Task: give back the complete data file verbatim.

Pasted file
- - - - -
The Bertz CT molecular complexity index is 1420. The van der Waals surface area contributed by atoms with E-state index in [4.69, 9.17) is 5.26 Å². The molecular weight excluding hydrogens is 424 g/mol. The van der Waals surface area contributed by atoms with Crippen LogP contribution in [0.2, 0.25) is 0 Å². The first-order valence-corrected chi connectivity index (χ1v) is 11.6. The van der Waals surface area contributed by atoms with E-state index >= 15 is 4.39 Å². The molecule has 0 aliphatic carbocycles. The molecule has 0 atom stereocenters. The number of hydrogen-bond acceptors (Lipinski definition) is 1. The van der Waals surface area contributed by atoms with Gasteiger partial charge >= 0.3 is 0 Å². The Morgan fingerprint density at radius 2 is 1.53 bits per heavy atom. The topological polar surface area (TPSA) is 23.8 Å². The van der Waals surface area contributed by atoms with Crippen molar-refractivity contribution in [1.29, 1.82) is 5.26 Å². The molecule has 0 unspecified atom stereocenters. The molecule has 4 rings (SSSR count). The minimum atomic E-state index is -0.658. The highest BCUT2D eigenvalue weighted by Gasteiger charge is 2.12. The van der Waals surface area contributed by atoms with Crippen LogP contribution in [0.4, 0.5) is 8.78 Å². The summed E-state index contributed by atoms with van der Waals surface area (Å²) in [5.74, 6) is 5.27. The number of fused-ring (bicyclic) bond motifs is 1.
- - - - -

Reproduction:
The Bertz CT molecular complexity index is 1420. The van der Waals surface area contributed by atoms with E-state index in [4.69, 9.17) is 5.26 Å². The molecular weight excluding hydrogens is 424 g/mol. The van der Waals surface area contributed by atoms with Crippen LogP contribution in [0.2, 0.25) is 0 Å². The first-order valence-corrected chi connectivity index (χ1v) is 11.6. The van der Waals surface area contributed by atoms with E-state index >= 15 is 4.39 Å². The molecule has 0 aliphatic carbocycles. The molecule has 0 atom stereocenters. The number of hydrogen-bond acceptors (Lipinski definition) is 1. The van der Waals surface area contributed by atoms with Gasteiger partial charge >= 0.3 is 0 Å². The Morgan fingerprint density at radius 2 is 1.53 bits per heavy atom. The topological polar surface area (TPSA) is 23.8 Å². The van der Waals surface area contributed by atoms with Crippen molar-refractivity contribution in [1.29, 1.82) is 5.26 Å². The molecule has 0 unspecified atom stereocenters. The molecule has 4 rings (SSSR count). The minimum atomic E-state index is -0.658. The highest BCUT2D eigenvalue weighted by Gasteiger charge is 2.12. The van der Waals surface area contributed by atoms with Crippen LogP contribution in [0.4, 0.5) is 8.78 Å². The summed E-state index contributed by atoms with van der Waals surface area (Å²) in [5.74, 6) is 5.27. The number of fused-ring (bicyclic) bond motifs is 1.